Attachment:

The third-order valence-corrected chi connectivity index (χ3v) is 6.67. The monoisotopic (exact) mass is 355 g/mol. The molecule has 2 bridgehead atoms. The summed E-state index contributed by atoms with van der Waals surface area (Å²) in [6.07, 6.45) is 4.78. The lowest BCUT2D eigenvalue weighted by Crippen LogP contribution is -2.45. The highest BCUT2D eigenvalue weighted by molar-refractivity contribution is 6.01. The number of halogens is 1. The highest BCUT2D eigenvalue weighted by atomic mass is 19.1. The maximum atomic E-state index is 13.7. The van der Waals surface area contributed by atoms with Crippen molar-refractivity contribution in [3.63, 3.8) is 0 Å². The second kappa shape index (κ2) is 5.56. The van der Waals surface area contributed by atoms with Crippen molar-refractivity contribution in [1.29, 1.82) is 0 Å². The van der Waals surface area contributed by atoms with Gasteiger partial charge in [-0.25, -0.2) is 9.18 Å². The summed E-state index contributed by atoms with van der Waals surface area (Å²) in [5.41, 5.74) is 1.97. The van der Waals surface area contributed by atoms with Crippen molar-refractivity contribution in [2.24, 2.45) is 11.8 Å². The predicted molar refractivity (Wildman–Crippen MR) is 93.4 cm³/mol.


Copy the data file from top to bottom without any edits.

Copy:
The third-order valence-corrected chi connectivity index (χ3v) is 6.67. The monoisotopic (exact) mass is 355 g/mol. The molecule has 2 bridgehead atoms. The summed E-state index contributed by atoms with van der Waals surface area (Å²) in [6.07, 6.45) is 4.78. The lowest BCUT2D eigenvalue weighted by Crippen LogP contribution is -2.45. The highest BCUT2D eigenvalue weighted by molar-refractivity contribution is 6.01. The number of halogens is 1. The highest BCUT2D eigenvalue weighted by atomic mass is 19.1. The maximum atomic E-state index is 13.7. The van der Waals surface area contributed by atoms with Crippen molar-refractivity contribution in [3.63, 3.8) is 0 Å². The second kappa shape index (κ2) is 5.56. The van der Waals surface area contributed by atoms with Crippen molar-refractivity contribution in [1.29, 1.82) is 0 Å². The van der Waals surface area contributed by atoms with Gasteiger partial charge in [-0.25, -0.2) is 9.18 Å². The summed E-state index contributed by atoms with van der Waals surface area (Å²) in [5.41, 5.74) is 1.97. The van der Waals surface area contributed by atoms with Crippen molar-refractivity contribution in [2.24, 2.45) is 11.8 Å². The predicted molar refractivity (Wildman–Crippen MR) is 93.4 cm³/mol.